Annual Audit Planning

November is that time of year that when I try to make a point of recalling all that has happened the past twelve months and count the many blessings I have received over the past year.

November is also the time most internal audit managers and directors wish they had a crystal ball in order to predict the areas they should include in the coming year’s annual audit plan.  In this article, we share our Risk Based Integrated Auditing’s process for developing the audit plan.

We wish you and your family a wonderful Thanksgiving!

Liz Meyers, CPA, Lead Instructor

It’s that time of year again when Chief Audit Executives (CAE) are developing next year’s audit plan.  In the current economic climate, CAEs are feeling the pressure of needing to do more with their limited resources.  Governance and the Audit Committees’ concerns on how well the organization is addressing its risks continue to grow; and their expectations for Internal Audit teams are constantly growing, including becoming more risk-based, aligning with key stakeholders’ expectations, as well as streamlining the audit processes and operations.   It can seem like the Internal Audit Team doesn’t have enough hours in the day to meet these expectations on top of their normal audit activities. Needless to say, planning next year’s audit plan seems more daunting than ever.

So how does a CAE determine what to place on the audit plan? Please do not do a Stand-Alone, Annual, “this is what we think we should audit” exercise and then run it by the Audit Committee and senior executives for their approval. Instead, ask your organization’s key executives for input on what they feel the focus should be.They have the best knowledge and insight of where their issues/risks are.

If you don’t already hold one-on-one meetings with the organization’s key executives, this is a great time to start.  Actually, these are meetings you and your managers (depending on your staff size) should schedule on a regular basis, preferably monthly.  During these meetings you should focus on building a rapport with them as well as gaining an understanding of what “keeps them up at night” (risk).  You should also bring up topics such as what is happening in the industry, past issues in their areas, etc. for discussion.

From these meetings, prioritize the biggest issues that can keep the company from achieving its business objectives.  From the priority list, you can start to develop your annual audit plan.  The risks with the highest priorities should be listed as place holders for the first quarter, the next highest priorities are listed as place holders in the second quarter, etc.   Also included in the audit plan would be the basic items you have to audit (e.g., compliance issues), requests for help from other departments for process and control improvements, and significant areas that are identified on any continuous auditing/monitoring reports.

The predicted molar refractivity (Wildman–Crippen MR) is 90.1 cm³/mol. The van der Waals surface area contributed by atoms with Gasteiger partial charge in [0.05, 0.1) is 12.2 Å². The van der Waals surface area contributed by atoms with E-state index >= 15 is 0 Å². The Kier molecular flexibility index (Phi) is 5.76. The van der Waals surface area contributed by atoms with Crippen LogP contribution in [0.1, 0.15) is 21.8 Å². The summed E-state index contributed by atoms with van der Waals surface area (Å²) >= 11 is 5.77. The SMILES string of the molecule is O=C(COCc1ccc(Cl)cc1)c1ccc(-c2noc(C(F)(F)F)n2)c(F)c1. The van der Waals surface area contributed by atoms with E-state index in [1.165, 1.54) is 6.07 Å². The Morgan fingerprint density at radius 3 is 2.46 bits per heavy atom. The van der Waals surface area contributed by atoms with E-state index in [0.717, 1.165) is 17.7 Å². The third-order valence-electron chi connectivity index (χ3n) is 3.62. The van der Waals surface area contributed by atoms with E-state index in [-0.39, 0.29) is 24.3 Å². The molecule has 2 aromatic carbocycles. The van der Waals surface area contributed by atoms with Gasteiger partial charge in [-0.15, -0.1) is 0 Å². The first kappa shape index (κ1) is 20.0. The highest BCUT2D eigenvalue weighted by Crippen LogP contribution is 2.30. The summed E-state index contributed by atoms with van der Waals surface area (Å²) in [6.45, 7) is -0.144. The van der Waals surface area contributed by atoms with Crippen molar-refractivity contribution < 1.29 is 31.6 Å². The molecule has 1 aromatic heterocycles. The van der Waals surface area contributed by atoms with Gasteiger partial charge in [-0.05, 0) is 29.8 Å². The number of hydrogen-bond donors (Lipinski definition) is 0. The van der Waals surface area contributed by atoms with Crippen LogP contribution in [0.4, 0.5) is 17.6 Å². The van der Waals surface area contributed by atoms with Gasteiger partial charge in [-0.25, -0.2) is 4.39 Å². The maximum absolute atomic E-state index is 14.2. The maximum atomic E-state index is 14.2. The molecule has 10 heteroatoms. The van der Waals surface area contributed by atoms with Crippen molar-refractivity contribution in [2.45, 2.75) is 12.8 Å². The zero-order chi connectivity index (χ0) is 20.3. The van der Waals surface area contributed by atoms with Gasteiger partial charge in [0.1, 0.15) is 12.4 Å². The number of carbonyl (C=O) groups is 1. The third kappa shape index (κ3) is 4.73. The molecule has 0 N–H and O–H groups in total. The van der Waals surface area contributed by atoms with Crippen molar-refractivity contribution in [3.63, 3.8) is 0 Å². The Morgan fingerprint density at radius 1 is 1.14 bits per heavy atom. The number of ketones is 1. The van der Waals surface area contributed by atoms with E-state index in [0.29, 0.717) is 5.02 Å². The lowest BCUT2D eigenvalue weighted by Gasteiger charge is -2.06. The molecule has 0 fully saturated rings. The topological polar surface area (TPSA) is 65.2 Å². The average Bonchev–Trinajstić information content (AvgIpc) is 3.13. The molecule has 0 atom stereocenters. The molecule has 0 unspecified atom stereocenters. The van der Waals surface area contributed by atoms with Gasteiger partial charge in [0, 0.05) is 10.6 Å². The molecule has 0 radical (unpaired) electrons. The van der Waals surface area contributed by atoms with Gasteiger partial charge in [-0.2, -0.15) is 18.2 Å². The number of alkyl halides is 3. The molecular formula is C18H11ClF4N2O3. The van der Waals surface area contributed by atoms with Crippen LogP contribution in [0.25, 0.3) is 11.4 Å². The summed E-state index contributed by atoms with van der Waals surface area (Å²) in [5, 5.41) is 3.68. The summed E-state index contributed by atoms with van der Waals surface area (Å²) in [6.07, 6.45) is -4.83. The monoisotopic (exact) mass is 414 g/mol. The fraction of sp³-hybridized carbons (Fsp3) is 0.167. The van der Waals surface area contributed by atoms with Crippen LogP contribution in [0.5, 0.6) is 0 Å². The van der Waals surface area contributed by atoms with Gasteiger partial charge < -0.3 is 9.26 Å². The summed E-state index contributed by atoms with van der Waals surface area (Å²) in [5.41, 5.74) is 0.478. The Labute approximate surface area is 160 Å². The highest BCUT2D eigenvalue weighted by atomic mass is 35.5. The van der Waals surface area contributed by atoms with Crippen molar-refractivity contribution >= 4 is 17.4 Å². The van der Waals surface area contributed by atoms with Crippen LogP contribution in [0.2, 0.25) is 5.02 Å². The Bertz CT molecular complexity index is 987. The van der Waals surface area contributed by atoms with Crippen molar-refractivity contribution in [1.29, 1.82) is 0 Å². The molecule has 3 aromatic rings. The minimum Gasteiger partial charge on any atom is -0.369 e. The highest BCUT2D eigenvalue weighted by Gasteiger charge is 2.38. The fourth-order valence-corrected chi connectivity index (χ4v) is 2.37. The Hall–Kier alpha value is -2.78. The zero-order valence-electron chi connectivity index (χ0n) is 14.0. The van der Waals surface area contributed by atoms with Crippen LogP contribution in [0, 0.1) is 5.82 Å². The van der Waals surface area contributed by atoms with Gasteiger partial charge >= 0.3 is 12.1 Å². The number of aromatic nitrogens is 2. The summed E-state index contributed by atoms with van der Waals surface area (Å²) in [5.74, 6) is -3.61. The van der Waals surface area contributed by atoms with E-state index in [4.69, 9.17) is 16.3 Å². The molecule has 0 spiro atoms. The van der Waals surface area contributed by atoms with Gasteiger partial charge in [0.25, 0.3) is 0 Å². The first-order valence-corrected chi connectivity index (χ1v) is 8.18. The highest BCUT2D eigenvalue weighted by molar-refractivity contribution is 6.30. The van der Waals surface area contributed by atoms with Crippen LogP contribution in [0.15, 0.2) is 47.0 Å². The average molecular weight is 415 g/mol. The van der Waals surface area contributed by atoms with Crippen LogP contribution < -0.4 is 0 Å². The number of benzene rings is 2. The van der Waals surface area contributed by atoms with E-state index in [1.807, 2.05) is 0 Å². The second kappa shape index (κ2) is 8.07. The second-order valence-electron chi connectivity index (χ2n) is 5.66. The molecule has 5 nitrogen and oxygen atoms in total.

The reason the risks are listed as place holders each quarter is to allow for flexibility in the plan to address the most critical risks. Risks are constantly changing as businesses and marketplaces change. You may learn from the monthly meetings with the key executives that a particular risk has become a greater concern since the original audit plan was created.  Having a rolling four quarter audit plan, with the next quarter relatively cast in concrete and subsequent quarters flexible, will allow risks with the greatest concerns to be audited sooner.   The risks that were originally given a place holder for the quarter will shift to the following quarter or later, depending on how much of a priority it is compared to the other risks on your list.

This rolling audit plan will give Internal Audit a step in the right direction to address Governance and the Audit Committees’ growing concerns on how well the organization is addressing its risks; and their constantly growing expectations for Internal Audit teams, including becoming more risk-based, aligning with key stakeholders’ expectations, as well as streamlining the audit processes and operations.

“Progress is impossible without change, and those who cannot change their minds cannot change anything.” 

– George Bernard Shaw

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